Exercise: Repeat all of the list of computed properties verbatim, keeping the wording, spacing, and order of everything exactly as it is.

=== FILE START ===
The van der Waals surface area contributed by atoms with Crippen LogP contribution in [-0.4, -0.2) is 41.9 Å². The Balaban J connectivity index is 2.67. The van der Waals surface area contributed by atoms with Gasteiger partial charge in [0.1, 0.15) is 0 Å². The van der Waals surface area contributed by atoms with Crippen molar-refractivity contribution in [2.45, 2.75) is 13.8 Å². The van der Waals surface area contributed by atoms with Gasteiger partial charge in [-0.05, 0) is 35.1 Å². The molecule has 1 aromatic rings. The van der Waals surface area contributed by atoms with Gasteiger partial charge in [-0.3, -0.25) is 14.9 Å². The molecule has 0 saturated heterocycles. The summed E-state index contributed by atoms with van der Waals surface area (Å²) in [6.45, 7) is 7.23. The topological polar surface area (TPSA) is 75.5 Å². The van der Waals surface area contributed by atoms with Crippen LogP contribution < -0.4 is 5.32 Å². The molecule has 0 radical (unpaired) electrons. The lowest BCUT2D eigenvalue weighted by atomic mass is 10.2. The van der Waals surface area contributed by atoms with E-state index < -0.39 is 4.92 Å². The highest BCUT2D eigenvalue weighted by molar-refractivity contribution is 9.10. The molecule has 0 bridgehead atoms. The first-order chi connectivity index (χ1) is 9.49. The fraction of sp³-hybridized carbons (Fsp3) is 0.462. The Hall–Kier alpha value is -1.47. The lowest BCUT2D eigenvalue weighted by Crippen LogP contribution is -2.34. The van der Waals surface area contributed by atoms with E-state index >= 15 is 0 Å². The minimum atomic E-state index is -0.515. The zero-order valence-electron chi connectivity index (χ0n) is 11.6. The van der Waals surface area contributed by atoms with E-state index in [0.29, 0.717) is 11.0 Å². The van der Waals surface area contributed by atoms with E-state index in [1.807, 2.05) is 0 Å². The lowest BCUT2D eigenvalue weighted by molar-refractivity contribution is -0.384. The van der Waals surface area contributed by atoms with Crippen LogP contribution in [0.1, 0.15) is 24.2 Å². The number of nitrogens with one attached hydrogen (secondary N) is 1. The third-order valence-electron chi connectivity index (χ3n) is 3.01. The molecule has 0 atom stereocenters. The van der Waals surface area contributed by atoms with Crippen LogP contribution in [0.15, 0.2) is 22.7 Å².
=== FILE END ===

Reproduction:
The van der Waals surface area contributed by atoms with Crippen LogP contribution in [-0.4, -0.2) is 41.9 Å². The Balaban J connectivity index is 2.67. The van der Waals surface area contributed by atoms with Gasteiger partial charge in [0.1, 0.15) is 0 Å². The van der Waals surface area contributed by atoms with Crippen molar-refractivity contribution in [2.45, 2.75) is 13.8 Å². The van der Waals surface area contributed by atoms with Gasteiger partial charge in [-0.05, 0) is 35.1 Å². The molecule has 1 aromatic rings. The van der Waals surface area contributed by atoms with Gasteiger partial charge in [-0.3, -0.25) is 14.9 Å². The molecule has 0 saturated heterocycles. The summed E-state index contributed by atoms with van der Waals surface area (Å²) in [6.45, 7) is 7.23. The topological polar surface area (TPSA) is 75.5 Å². The van der Waals surface area contributed by atoms with Crippen LogP contribution < -0.4 is 5.32 Å². The molecule has 0 radical (unpaired) electrons. The lowest BCUT2D eigenvalue weighted by atomic mass is 10.2. The van der Waals surface area contributed by atoms with E-state index < -0.39 is 4.92 Å². The highest BCUT2D eigenvalue weighted by molar-refractivity contribution is 9.10. The molecule has 0 bridgehead atoms. The first-order chi connectivity index (χ1) is 9.49. The fraction of sp³-hybridized carbons (Fsp3) is 0.462. The Hall–Kier alpha value is -1.47. The lowest BCUT2D eigenvalue weighted by Crippen LogP contribution is -2.34. The van der Waals surface area contributed by atoms with E-state index >= 15 is 0 Å². The minimum atomic E-state index is -0.515. The zero-order valence-electron chi connectivity index (χ0n) is 11.6. The van der Waals surface area contributed by atoms with E-state index in [0.29, 0.717) is 11.0 Å². The van der Waals surface area contributed by atoms with E-state index in [1.807, 2.05) is 0 Å². The lowest BCUT2D eigenvalue weighted by molar-refractivity contribution is -0.384. The van der Waals surface area contributed by atoms with Crippen LogP contribution in [0.1, 0.15) is 24.2 Å². The number of nitrogens with one attached hydrogen (secondary N) is 1. The third-order valence-electron chi connectivity index (χ3n) is 3.01. The molecule has 0 atom stereocenters. The van der Waals surface area contributed by atoms with Crippen LogP contribution in [0.15, 0.2) is 22.7 Å².